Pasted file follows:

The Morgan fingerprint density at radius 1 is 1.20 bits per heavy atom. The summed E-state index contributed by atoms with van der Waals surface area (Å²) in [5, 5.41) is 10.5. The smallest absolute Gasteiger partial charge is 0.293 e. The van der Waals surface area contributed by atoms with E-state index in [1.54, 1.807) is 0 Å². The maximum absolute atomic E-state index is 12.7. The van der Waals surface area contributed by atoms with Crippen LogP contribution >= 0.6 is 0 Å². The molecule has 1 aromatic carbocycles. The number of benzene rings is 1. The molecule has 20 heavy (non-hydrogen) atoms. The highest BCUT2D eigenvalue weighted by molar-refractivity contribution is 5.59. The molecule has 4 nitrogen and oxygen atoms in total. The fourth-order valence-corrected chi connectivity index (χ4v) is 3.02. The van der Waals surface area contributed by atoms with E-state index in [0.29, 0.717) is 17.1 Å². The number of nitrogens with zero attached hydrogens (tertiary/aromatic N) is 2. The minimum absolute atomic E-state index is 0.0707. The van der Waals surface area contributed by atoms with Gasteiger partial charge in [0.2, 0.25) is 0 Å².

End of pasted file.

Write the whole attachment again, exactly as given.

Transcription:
The Morgan fingerprint density at radius 1 is 1.20 bits per heavy atom. The summed E-state index contributed by atoms with van der Waals surface area (Å²) in [5, 5.41) is 10.5. The smallest absolute Gasteiger partial charge is 0.293 e. The van der Waals surface area contributed by atoms with E-state index in [1.54, 1.807) is 0 Å². The maximum absolute atomic E-state index is 12.7. The van der Waals surface area contributed by atoms with Crippen LogP contribution >= 0.6 is 0 Å². The molecule has 1 aromatic carbocycles. The number of benzene rings is 1. The molecule has 20 heavy (non-hydrogen) atoms. The highest BCUT2D eigenvalue weighted by molar-refractivity contribution is 5.59. The molecule has 4 nitrogen and oxygen atoms in total. The fourth-order valence-corrected chi connectivity index (χ4v) is 3.02. The van der Waals surface area contributed by atoms with E-state index in [0.29, 0.717) is 17.1 Å². The number of nitrogens with zero attached hydrogens (tertiary/aromatic N) is 2. The minimum absolute atomic E-state index is 0.0707. The van der Waals surface area contributed by atoms with Gasteiger partial charge in [0.2, 0.25) is 0 Å².